predict that the dividing line will not be Mason's and
Dixon's, but between patriotism and intelligence on the one
side, and superstition, ambition, and ignorance on the other.
... Let us all labor to add all needful guarantees for the
more perfect security of FREE THOUGHT, FREE SPEECH, AND FREE
PRESS, pure morals, unfettered religious sentiments, and of
equal rights and privileges to all men, irrespective of
nationality, color, or religion. Encourage free schools, and
resolve that not one dollar of money shall be appropriated to
the support of any sectarian school. Resolve that neither the
state nor nation, or both combined, shall support institutions
of learning other than those sufficient to afford every child
growing up in the land the opportunity of a good common school
education, unmixed with sectarian, Pagan, or Atheistical
tenets. Leave the matter of religion to the family altar, the
church, and the private schools, supported entirely by private
contributions. Keep the Church and the State forever
It has been claimed that this speech was aimed chiefly at the
Roman Catholic Church. It was not. It was directed not so much
against the avowed enemy of the public school as against its
professed friends, who would destroy its usefulness by making it
the handmaid of Protestantism and the nursery of superstition.
Referring to this speech, General Sherman, to whom Grant confided
his intention of delivering it, says:
Des Moines speech was prompted by a desire to defend
the freedom of our public schools from sectarian influence,
and, as I remember the conversation which led him to write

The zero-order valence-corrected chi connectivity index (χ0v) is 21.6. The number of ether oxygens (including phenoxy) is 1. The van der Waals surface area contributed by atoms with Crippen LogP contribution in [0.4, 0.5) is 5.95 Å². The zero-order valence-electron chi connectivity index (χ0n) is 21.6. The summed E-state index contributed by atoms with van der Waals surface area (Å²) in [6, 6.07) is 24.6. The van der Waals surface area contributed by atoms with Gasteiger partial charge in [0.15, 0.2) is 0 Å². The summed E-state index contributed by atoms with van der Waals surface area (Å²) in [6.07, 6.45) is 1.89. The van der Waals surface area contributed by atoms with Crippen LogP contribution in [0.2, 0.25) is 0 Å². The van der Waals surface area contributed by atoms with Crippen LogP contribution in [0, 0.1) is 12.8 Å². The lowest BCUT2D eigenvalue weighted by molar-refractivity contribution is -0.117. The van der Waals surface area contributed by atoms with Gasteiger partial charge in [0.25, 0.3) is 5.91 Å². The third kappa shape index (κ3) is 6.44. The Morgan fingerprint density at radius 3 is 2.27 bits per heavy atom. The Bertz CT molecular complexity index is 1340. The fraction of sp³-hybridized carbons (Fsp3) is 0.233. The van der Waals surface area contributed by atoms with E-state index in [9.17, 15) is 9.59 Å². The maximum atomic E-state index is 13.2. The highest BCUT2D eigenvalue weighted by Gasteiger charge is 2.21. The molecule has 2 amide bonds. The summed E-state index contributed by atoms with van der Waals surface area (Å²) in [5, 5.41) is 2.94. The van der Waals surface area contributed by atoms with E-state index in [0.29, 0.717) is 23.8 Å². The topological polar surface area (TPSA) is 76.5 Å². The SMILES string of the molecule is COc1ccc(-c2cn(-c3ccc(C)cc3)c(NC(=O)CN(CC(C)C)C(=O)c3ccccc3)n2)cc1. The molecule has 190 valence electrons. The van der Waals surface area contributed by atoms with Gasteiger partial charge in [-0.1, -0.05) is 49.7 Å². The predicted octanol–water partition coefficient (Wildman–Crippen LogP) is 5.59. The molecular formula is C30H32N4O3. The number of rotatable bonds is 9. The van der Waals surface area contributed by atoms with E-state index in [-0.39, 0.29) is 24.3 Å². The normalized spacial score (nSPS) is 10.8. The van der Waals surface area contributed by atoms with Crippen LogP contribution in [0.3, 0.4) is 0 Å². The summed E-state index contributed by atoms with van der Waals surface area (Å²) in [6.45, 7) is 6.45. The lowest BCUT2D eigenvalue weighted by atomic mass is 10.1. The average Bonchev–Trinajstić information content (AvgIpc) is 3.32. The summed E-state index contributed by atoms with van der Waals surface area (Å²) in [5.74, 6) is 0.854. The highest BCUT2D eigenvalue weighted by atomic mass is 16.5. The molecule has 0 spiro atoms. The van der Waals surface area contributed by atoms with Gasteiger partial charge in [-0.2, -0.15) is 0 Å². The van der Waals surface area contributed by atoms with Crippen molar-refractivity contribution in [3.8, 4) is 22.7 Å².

that speech, it was because of the ceaseless clamor for set
religious exercises in the public schools, not from Catholic,
from Protestant denominations" (Packard's "Grant's Tour
Around the World," p. 566).
One of the first products of Grant's pen that has been
preserved is a letter to his cousin, McKinstry Griffith, written at
West Point, Sept. 22, 1839. With the exception of a few brief
lines, the last that he wrote was his "Memoirs." It is significant
that in each of these -- in the one written in the first year of
his manhood and in the other, written in the last year of his
existence -- there is to be found a protest against ecclesiastical
domination of our government and its institutions. In the letter
alluded to, referring to the demerit marks received by the cadets,
show how easily one can get these, a man by the name
of Grant, of this State, got eight of these marks for not
church to-day. He was put under arrest, so he cannot
leave his room perhaps for a month; all this for not going to
church. We are not only obliged to go to church, but we must
march there by companies. This is not republican" (Brown's
Life of Grant, p. 329).
The following is from his "Memoirs":
"No political party can, or ought to, exist when one of
its comer-stones is opposition to freedom of thought. ... If
a sect sets up its laws as binding above the state laws,
whenever the two come in conflict, this claim must be resisted
and suppressed at whatever cost" (Memoirs, Vol. i., p. 213).
Instead of being a believer in the Christian religion and in
favor of Christianizing our government, as many suppose, General
was an unbeliever and a zealous advocate of state